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References

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1

This paper benefits from comments by seminar participants at the IMF, Renzo Avesani, Antonio García-Pascual, Amadou Sy, and especially André Santos. Errors and omissions are the author’s sole responsibility.

2

Indeed, internal models for estimation of default probabilities are at the heart of Basel II, the revised framework for capital measurement and capital standards issued by the Basel Committee on Banking Supervision. This has prompted the rapid adoption of quantitative models of default probabilities among banks moving towards internal ratings-based (IRB) and Advanced-IRB approaches. Supervisors also need similar tools to be able to assess banks’ internal models.

3

For a comprehensive description and implementation of CreditRisk+ with a view towards stress testing, see Avesani, Liu, Mirenstean, and Salvati (2005).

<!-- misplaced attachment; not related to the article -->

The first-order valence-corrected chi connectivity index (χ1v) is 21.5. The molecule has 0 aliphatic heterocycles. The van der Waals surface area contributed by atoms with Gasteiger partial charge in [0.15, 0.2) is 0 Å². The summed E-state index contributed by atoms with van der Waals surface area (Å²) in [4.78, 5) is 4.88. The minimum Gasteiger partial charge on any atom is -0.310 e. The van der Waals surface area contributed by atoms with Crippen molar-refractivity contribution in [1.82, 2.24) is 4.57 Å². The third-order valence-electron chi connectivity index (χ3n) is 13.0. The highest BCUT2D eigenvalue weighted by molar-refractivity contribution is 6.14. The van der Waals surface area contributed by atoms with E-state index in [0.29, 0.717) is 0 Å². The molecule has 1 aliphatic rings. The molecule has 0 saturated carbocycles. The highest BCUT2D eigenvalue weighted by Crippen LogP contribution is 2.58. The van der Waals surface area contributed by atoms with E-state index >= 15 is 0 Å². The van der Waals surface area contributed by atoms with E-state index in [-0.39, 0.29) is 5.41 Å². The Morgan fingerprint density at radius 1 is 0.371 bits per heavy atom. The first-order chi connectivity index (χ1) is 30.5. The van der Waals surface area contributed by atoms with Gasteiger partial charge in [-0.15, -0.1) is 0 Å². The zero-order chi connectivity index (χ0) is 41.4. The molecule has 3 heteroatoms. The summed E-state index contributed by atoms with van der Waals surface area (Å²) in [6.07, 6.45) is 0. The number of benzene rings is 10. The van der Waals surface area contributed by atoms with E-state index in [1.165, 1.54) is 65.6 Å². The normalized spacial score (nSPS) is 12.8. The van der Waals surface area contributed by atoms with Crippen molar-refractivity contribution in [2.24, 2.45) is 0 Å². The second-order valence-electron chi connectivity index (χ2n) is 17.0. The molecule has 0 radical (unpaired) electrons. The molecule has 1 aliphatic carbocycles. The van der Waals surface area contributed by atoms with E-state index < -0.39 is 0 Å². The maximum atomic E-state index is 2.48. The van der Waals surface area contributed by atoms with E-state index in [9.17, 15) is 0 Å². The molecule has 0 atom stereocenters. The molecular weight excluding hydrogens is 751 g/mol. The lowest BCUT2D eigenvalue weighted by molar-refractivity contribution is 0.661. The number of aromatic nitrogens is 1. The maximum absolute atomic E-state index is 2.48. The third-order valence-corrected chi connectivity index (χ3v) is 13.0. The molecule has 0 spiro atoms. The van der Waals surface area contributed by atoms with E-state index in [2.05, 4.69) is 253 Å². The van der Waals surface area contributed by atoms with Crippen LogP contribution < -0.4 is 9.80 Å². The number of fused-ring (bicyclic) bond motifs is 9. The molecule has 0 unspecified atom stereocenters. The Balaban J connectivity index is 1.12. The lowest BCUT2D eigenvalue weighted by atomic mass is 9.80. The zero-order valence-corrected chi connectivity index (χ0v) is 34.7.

4

Market-based techniques are reviewed in a companion document, Chan-Lau (2006).

5

This macroeconomic-based approach is the building block of McKinsey’s Portfolio Credit View, which was first developed by Wilson in two seminal papers (Wilson, 1997a and 1997b).

8

The description of these techniques are beyond the scope of this paper. A comprehensive explanation of these methodologies is Sobehart, Keenan, and Stein (2000).

9

For an advanced treatment of duration analysis applied to ratings transitions, see Lando and Skødeberg (2002), and Christensen, Hansen, and Lando (2004).

10

See Basel Committee on Banking Supervision, Newsletter No. 6 (September 2005) “Validation of low-default portfolios in the Basel II framework.”

11

See Pluto and Tasche (2005) for the case of dependent defaults.

12

For instance, see Nickell, Perraudin, and Varotto (2000) among others.

Fundamentals-Based Estimation of Default Probabilities - A Survey
Author: Mr. Jorge A Chan-Lau